assisted legal research service.
Developed in the early 1970's at
Queen's University in Kingston, the
system today provides access to a
broad range of law-related databases
covering various Canadian law
report series, statutes and regulations. Some of the databases provide
full text retrieval of court cases and
statutes; others are restricted to
'headnotes' or editorial summaries of
the factual situations, legal principles
and the judges' findings.
Choosing the right keywords is
critical when searching a computerized legal retrieval system such as
QL. To retrieve relevant case law, the
researcher must plan a search strategy which links terms from the
factual situation with the legal issue
or issues associated with the problem.
As well as law related databases, QL
Systems provides access to scientific
and business-oriented databases such
as the Alberta Oil Sands Index, Boreal
Northern Titles, the Arctic Science and
Technology Information System and
Business Information Wire. For more
information, phone the Law Library
reference librarians (228-4203).
Dorothy Martin, Mary Mitchell
AROUND THE LIBRARIES
People
Bonnie Stableford has been
appointed Head of the Science Division, Main Library effective May 1.
She is currently Chief of the Library
Services Division, Health Protection
Branch, Health and Welfare Canada,
in Ottawa. She has also held positions
as Head, Health Sciences Resource
Centre at the Canadian Institute for
Scientific and Technical Information
(CISTI), Canadian Medlars Coordinator at CISTI and Director of the
Nursing Library at the University of
Ottawa. Dan Heino has been appointed as a reference librarian in
Woodward Library. Patrick
Willoughby, formerly in Fine Arts
Library, is now a reference librarian
in Government Publications/Microforms Division. Isabel Pitf ield has
been appointed Library Community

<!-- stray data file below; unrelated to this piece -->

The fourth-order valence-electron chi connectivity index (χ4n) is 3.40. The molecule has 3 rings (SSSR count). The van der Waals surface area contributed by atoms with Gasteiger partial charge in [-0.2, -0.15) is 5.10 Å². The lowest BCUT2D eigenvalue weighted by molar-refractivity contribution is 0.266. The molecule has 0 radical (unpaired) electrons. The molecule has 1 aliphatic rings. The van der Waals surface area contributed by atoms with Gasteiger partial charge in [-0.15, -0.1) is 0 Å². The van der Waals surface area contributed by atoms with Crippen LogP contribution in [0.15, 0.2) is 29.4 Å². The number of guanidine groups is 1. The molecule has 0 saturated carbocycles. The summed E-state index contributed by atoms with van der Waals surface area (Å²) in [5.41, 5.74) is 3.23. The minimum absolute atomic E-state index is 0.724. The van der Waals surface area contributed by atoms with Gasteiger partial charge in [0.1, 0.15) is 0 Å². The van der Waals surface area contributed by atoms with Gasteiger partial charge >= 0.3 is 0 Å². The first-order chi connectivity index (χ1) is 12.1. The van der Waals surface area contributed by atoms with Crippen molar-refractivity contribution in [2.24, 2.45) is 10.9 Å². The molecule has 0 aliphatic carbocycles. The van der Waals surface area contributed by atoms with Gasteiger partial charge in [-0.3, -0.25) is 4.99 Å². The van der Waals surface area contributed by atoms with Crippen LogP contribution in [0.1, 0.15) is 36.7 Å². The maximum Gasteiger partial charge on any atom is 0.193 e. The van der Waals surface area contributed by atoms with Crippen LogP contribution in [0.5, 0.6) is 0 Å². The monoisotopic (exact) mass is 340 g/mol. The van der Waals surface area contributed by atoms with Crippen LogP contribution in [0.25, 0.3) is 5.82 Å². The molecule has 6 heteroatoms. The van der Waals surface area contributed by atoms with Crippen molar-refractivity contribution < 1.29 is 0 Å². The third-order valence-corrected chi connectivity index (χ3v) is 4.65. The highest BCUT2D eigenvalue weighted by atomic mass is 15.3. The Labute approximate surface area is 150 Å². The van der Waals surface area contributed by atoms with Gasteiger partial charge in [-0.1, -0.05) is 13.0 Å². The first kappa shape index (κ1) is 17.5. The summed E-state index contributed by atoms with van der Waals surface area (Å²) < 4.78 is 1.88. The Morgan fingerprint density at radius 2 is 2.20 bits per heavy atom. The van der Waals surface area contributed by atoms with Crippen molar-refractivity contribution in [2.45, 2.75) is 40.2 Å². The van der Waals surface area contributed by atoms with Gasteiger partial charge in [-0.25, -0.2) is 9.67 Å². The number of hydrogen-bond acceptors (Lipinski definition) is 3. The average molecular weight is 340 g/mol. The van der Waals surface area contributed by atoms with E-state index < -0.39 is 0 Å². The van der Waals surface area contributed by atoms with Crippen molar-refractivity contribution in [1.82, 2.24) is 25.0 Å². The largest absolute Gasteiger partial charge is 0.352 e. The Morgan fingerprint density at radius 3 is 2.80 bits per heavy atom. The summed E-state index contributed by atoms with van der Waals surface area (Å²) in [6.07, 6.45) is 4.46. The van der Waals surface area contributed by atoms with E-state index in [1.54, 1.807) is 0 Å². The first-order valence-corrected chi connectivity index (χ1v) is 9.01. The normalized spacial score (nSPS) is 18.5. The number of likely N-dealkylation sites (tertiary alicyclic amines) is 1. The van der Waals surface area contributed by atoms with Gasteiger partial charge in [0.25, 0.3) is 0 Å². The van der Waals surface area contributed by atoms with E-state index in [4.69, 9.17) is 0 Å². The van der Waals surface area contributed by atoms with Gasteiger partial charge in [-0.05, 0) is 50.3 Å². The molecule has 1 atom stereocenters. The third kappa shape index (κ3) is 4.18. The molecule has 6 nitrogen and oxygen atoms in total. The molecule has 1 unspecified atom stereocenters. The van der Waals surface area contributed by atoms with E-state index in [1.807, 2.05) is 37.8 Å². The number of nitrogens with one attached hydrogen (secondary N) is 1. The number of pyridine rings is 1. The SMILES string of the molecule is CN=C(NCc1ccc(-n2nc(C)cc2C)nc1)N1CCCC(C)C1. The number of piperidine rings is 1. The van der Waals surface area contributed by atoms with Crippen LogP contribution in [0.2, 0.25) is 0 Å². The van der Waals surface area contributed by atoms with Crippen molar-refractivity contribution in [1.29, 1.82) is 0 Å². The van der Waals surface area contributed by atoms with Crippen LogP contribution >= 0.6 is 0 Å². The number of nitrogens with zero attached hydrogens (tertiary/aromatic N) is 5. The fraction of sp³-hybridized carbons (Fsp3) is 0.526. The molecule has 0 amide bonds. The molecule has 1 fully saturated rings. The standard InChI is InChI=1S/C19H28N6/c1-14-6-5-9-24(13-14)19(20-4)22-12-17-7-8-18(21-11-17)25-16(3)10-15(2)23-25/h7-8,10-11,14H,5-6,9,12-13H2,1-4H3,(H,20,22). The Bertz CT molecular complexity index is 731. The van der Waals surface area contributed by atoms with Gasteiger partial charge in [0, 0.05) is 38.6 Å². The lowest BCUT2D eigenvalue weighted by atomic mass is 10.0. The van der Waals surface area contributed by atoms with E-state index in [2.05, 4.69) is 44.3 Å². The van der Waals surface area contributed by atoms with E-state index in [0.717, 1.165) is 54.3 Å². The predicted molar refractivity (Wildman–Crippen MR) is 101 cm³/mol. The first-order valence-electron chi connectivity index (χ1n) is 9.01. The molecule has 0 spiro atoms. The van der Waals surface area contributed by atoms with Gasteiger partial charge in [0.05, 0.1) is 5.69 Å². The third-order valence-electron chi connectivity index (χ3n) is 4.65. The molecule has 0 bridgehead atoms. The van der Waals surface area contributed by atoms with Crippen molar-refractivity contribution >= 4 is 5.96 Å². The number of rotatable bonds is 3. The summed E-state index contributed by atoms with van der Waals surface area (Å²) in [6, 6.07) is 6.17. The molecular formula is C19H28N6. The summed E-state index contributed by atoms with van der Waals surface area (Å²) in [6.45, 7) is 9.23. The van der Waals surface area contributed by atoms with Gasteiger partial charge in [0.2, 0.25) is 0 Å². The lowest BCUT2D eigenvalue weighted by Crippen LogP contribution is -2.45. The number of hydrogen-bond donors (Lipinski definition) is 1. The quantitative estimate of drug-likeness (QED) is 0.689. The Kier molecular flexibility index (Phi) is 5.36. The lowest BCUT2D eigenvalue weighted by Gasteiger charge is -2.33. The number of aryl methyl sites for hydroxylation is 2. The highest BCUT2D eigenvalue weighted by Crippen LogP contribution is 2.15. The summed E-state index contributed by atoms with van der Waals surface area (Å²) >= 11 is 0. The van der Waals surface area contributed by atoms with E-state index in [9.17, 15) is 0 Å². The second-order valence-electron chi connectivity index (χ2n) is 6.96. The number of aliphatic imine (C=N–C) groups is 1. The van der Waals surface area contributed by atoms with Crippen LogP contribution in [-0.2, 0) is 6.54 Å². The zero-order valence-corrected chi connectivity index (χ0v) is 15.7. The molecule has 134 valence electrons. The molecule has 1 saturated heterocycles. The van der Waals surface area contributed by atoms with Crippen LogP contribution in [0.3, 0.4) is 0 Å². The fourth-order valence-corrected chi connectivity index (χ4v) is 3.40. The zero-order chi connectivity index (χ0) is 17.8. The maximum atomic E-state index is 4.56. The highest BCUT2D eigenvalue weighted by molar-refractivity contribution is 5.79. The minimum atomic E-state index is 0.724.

Affairs and Development Coordinator. She will be assisting the Library
Administration with the Friends of
the Library, community relations and
development work. Her part-time appointment is from January to December 1990.
On Display
1915 memorabilia
Displays by senior sculpture students
on libraries, literature or
the information explosion
Main Library
Old Vancouver in maps
block by block
Special Collections
Main Library
History of medicine student displays
Woodward Library's 25th
Anniversary
Memorial Room
Woodward Library
Idea of the university
Ian Wallace
February 7-March 17
Video-narrative
Anne Ramsden
March 22-April 21
Fine Arts Gallery
Main Library
Hot off the Press
How to use Microlog
How to find A/V materials at Curriculum Laboratory
UBC Library Online: Questions and
Answers (revised)
Library People: a guide to reference staff
at UBC Library (revised)
To request a copy, phone the Information and Orientation Division
(228-2076).
Anne M. Smith
1899-1990
It is with regret we report the
death January 22 of Anne Smith.
Ms. Smith joined UBC Library as a
reference librarian in 1930 and
later became Assistant Librarian in
charge of reference and information services. Her high standards
and innovative reference services
contributed to UBC Library's
commitment to public service. In
1949 and 1951, she served as acting
University Librarian. She retired in
1965.
Editor: Julie Stevens
Design: Merry Meredith
4
Information and Orientation Division    1915-1990
University of British Columbia Library    f /
ANNIVERSARY
issn 0382-0661